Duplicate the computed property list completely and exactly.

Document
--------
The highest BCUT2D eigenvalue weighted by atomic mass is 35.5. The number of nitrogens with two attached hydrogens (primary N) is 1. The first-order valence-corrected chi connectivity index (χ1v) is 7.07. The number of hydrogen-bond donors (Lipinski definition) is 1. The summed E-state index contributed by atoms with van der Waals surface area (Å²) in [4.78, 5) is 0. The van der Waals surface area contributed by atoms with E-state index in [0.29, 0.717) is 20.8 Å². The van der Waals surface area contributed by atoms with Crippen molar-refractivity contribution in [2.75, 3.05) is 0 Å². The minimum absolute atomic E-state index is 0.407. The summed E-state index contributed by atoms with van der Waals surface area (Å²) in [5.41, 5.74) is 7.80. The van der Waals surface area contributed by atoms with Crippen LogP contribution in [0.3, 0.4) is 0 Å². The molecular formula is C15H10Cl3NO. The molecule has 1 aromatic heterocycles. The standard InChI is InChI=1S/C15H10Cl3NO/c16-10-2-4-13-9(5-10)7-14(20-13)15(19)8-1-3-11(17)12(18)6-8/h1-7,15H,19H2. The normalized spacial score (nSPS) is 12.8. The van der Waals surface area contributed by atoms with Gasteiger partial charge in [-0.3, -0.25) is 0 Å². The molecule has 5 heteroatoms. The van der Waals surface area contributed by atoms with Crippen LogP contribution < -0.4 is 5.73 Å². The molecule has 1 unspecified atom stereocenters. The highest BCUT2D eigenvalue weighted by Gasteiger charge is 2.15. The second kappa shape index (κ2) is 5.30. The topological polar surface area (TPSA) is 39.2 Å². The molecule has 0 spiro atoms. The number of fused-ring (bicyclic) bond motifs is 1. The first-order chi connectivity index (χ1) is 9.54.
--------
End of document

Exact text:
The highest BCUT2D eigenvalue weighted by atomic mass is 35.5. The number of nitrogens with two attached hydrogens (primary N) is 1. The first-order valence-corrected chi connectivity index (χ1v) is 7.07. The number of hydrogen-bond donors (Lipinski definition) is 1. The summed E-state index contributed by atoms with van der Waals surface area (Å²) in [4.78, 5) is 0. The van der Waals surface area contributed by atoms with E-state index in [0.29, 0.717) is 20.8 Å². The van der Waals surface area contributed by atoms with Crippen molar-refractivity contribution in [2.75, 3.05) is 0 Å². The minimum absolute atomic E-state index is 0.407. The summed E-state index contributed by atoms with van der Waals surface area (Å²) in [5.41, 5.74) is 7.80. The van der Waals surface area contributed by atoms with Crippen LogP contribution in [0.3, 0.4) is 0 Å². The molecular formula is C15H10Cl3NO. The molecule has 1 aromatic heterocycles. The standard InChI is InChI=1S/C15H10Cl3NO/c16-10-2-4-13-9(5-10)7-14(20-13)15(19)8-1-3-11(17)12(18)6-8/h1-7,15H,19H2. The normalized spacial score (nSPS) is 12.8. The van der Waals surface area contributed by atoms with Gasteiger partial charge in [-0.3, -0.25) is 0 Å². The molecule has 5 heteroatoms. The van der Waals surface area contributed by atoms with Crippen LogP contribution < -0.4 is 5.73 Å². The molecule has 1 unspecified atom stereocenters. The highest BCUT2D eigenvalue weighted by Gasteiger charge is 2.15. The second kappa shape index (κ2) is 5.30. The topological polar surface area (TPSA) is 39.2 Å². The molecule has 0 spiro atoms. The number of fused-ring (bicyclic) bond motifs is 1. The first-order chi connectivity index (χ1) is 9.54.